That of the EU Renewed Social Agenda, a comprehensive program launched in 2008 to improve the European economy, combat the climate crisis and generally provide a greater overall quality of life for all Europeans, was a pioneering initiative. At its core lies the idea of ’social innovation’, a modality whereby new social services and models are created that are applicable in a multinational paradigm.
Examples of ‘social innovation’ are public libraries, open universities and labor movements. But there is more to it than bringing people together to solve problems or create an atmosphere of equality.
A social service that is successful in affluent urban areas may be completely useless in a rural environment, and vice versa. Taking into account the human factor, how the climate crisis and other environmental factors affect different communities, and the difficulties faced by minorities and refugees, the challenge of serving the EU agenda across national borders becomes exponentially more difficult.
However, that hasn’t stopped the global community from rising to the challenge. In the time since the agenda was set, the social innovation sector has grown from a handful of organizations attempting to provide multinational citizen services and solutions to a comprehensive ecosystem with thousands of actors working in more than 150 countries. This has, as it were, produced an abundance of riches.
Until recently, numerous attempts over the past decades to codify the number of ongoing social innovation projects, resources and services have met with little success. According to a team of researchers in Europe, “there was a lack of comprehensive data to study social innovation.”
The team, made up of researchers from the Universities of Strathclyde and Manchester in the UK and the University of Leon in Spain, recently published the results of an extensive study in which they used machine learning and artificial intelligence to create the European Social Innovation Database (ESID).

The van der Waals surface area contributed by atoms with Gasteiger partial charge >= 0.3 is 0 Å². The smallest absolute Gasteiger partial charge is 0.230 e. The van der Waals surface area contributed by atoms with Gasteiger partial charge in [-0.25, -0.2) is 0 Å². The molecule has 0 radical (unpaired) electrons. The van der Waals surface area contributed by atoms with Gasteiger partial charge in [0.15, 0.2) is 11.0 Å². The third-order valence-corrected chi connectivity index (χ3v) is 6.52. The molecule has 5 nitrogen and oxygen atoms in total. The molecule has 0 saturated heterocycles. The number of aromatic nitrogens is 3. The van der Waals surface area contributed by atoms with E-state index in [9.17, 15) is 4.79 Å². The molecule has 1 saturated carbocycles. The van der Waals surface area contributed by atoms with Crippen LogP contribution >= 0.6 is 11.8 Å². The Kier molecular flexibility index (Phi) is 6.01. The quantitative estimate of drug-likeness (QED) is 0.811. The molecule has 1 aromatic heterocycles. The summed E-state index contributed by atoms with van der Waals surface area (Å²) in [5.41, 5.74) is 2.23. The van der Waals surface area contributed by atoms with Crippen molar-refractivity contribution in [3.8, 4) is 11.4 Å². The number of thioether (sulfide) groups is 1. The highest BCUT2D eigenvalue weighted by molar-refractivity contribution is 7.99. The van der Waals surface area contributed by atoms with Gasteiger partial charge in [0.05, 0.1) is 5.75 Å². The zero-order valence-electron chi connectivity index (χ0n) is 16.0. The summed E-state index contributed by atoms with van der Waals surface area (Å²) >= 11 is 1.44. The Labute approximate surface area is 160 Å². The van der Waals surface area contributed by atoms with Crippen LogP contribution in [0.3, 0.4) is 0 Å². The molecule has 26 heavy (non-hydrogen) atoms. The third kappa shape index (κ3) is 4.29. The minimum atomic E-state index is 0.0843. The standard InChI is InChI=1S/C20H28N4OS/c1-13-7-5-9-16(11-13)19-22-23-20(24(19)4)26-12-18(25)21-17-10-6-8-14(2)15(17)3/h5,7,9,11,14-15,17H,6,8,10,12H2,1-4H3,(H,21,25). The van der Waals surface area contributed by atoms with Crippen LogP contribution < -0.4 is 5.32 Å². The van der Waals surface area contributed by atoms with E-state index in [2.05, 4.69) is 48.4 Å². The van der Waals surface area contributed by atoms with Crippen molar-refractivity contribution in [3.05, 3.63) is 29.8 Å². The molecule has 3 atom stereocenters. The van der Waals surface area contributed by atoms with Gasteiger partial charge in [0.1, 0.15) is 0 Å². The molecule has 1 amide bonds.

So how many social innovation projects has it found? As mentioned in the headline of this article, there were a whopping 11,456. Previous attempts to build a comparable database have averaged between 500 and 1,000 entries.
The research team was able to significantly expand those numbers by using text crawlers to find data online and AI to separate, label and score that data. Essentially, the team built their own search and classification systems for social innovation projects. That may sound just a little more interesting than building an AI that crawls Google Search output, but it’s pretty innovative in its own right.
The problem with social innovation is that it’s a bit of a vague term. For example, we can measure how many people in a certain region died in a certain year and how old they were. From that data we can derive the average lifespan and mortality rate. But what we can’t do with that particular database is find out if local library campaigns inviting senior citizens across the EU to get regular free blood pressure checks have any effect on any of those data points.
The ESID database significantly bridges the gap between reported knowledge and available knowledge. Traditional datasets depend on accurate reporting. The automated system allows the team to have the data come to them. Or to be more precise, they can speed up the data collection process exponentially through the use of machines.
More importantly, the database is also quite robust. The primary audience consists of researchers who want to know how well social innovation initiatives work. And to that end, it breaks the data down into categories, including project summary, geography, topic, and four different types of scores that are intended to further break down the projects based on how the term “social innovation” is defined.
The more detailed the data becomes, the harder it is for people to parse it without help AI.
In the future, the researchers hope to expand the scope of projects the system can find and give it the ability to keep entries in the database up-to-date as their sources change over time. For now, though, those interested in what is almost certainly the world’s largest searchable social innovation database can click here to go to the official ESID website.